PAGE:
Details of the final document dominated the last of the Synod press briefings in the Holy See Press Office on Saturday evening, October, 26, 2019. The two guests on the podium responded to journalists’ questions and shared their own insights on the main themes that emerged. Vatican
Bishop David Martìnez De Aguirre Guinea is Apostolic Vicar of Puerto Maldonado in Peru. He said one of the strongest themes to come out of the Synod was inculturation, how to harmonize local cultures with the Church. He also said it was important for indigenous people to reclaim their role as protagonists. The final document reflects the concerns of the local bishops for their territory, he said, but that the Church allies herself with the people of the Amazon Region in defense of their land and of life.
The Bishop described one of the strongest images of the Synod as being that of Pope Francis interacting personally with the indigenous people present. He said he returns to the Amazon hopeful and encouraged.
Cardinal Michael Czerny, SJ, is Undersecretary of the Dicastery for Promoting Integral Human Development. He began by echoing the words of the Pope in thanking the media for helping the Synod to reach the people. Cardinal Czerny thanked journalists for their “energy, interest and efforts”, helping the Synod to speak and to be heard.
Referring to the final document, the Cardinal focused on the word “conversion”, saying it responds to the title of the Synod itself: “New Paths for the Church and for Integral Ecology”. Without conversion there are no new paths, said Cardinal Czerny. We just repeat what we have done before, “but with no real change”.
When the world saw the Amazon burning, people realized we have to change, he said. New paths happen when there are new ways to face old problems, through change and “conversion”, he added.
The first conversion is pastoral: meaning the way the Church acts with the people. The Church is always trying to do better, said Cardinal Czerny, but conditions are changing so we cannot continue doing things the way we have.
The second conversion is cultural. “Differences need to be embraced and respected”, said the Cardinal, and the Church must learn to be interculturally respectful. Divisions and tension, he said, are getting worse.
The third is ecological conversion. “Ecology” may be fashionable, said Cardinal Czerny, but we have not grasped the gravity of the situation. The current ecological crisis is so deep, “if we don’t change we won’t make it”, he said.
Cardinal Czerny described the fourth conversion in the word “Synodal”: something that helps us learn how to be better Church, how to move forward together, and how to involve people in that movement. Forms of democracy have failed us in finding a way forward, he said. A Synod, instead, is based on “listening, reflecting, and praying”. The Church hopes this model may assist others too.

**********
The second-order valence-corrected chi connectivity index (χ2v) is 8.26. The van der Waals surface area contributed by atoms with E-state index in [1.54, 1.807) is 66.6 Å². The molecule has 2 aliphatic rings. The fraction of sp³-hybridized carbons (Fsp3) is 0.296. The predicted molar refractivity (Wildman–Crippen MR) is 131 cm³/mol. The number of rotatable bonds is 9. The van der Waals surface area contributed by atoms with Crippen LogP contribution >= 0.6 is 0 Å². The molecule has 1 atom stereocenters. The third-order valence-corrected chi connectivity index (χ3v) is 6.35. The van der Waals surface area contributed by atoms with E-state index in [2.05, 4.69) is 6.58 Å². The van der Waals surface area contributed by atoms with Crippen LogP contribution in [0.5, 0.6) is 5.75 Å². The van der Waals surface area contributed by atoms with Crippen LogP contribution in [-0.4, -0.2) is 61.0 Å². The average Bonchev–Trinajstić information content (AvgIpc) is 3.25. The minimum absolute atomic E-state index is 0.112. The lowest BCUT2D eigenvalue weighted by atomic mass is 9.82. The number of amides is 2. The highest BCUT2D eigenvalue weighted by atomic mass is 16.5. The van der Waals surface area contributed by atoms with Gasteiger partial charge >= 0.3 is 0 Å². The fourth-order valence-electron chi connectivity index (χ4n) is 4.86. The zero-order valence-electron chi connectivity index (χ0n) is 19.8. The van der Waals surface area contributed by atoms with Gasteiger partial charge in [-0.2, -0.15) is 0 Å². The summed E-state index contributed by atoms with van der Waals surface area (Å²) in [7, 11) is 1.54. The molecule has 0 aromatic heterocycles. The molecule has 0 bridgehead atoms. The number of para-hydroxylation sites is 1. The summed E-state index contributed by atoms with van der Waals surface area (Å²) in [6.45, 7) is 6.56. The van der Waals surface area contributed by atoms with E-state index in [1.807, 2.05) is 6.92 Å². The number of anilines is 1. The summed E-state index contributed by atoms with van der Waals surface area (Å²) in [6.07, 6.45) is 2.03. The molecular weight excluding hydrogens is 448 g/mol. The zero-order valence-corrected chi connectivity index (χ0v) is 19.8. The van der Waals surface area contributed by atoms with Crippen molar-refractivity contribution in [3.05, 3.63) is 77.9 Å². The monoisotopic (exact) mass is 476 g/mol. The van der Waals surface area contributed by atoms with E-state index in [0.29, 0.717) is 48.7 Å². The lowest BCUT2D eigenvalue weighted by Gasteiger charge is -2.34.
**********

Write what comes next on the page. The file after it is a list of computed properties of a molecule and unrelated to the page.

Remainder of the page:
Journalists’ questions covered a variety of topics related to the Synod final document, ranging from women deacons to ecological sins, and the question of what happens now. With regard to the latter, Bishop David Guinea stressed the important work that was done in preparation for the Synod. He called it “a process that cannot be stopped”, but said it would be important to build networks in order to confront the problems of the Amazon Region together.
Women in the Church
The role of women and the question of women deacons was raised several times. Cardinal Czerny responded with a reflection on what Pope Francis had said earlier in his closing remarks: namely, that people tend to think of women in the Church in terms of “functions”, what they can or cannot do. We must not reduce the vocation and contribution of women in the church to functions, said the Cardinal.
When it comes to the question of women deacons, Cardinal Czerny clarified how the Church respects “different levels of authority”: there are issues decided at the parish level, others at the diocesan level, some with the bishops’ conference, and others higher still. The issue of women deacons “is not within the scope of the Synod for the Amazon”, said the Cardinal. It must be reflected on at a different level.
The question of “ecological sins” is addressed in Paragraph #82 of the Synod final document. Bishop David Guinea stressed our obligation to “listen to the cry of the earth”. He spoke of how missionaries in the Amazon Region have to confront the effects of exploitation, toxic pollution, and contamination.
The proposal to set up a socio-environmental observatory, added Cardinal Czerny, would help people in the area understand the phenomena better and be able to respond on a regional basis.
Finally, Cardinal Czerny responded to a question about the contribution of scientists and experts at the Synod. “They translated the suffering that we experience and witness, into data, hypothesis, and proposals”, he said. The scientists spoke of the urgent need to address the suffering of our planet, and helped us to feel how badly things are going”, he added. They also helped translate our concerns into hope because there are practical and reasonable solutions at hand. These are not about more technology, said the Cardinal. The Amazon will prosper “if trees keep standing and water keeps flowing”, he said, and this will mean hope for the Amazon “and for us all”.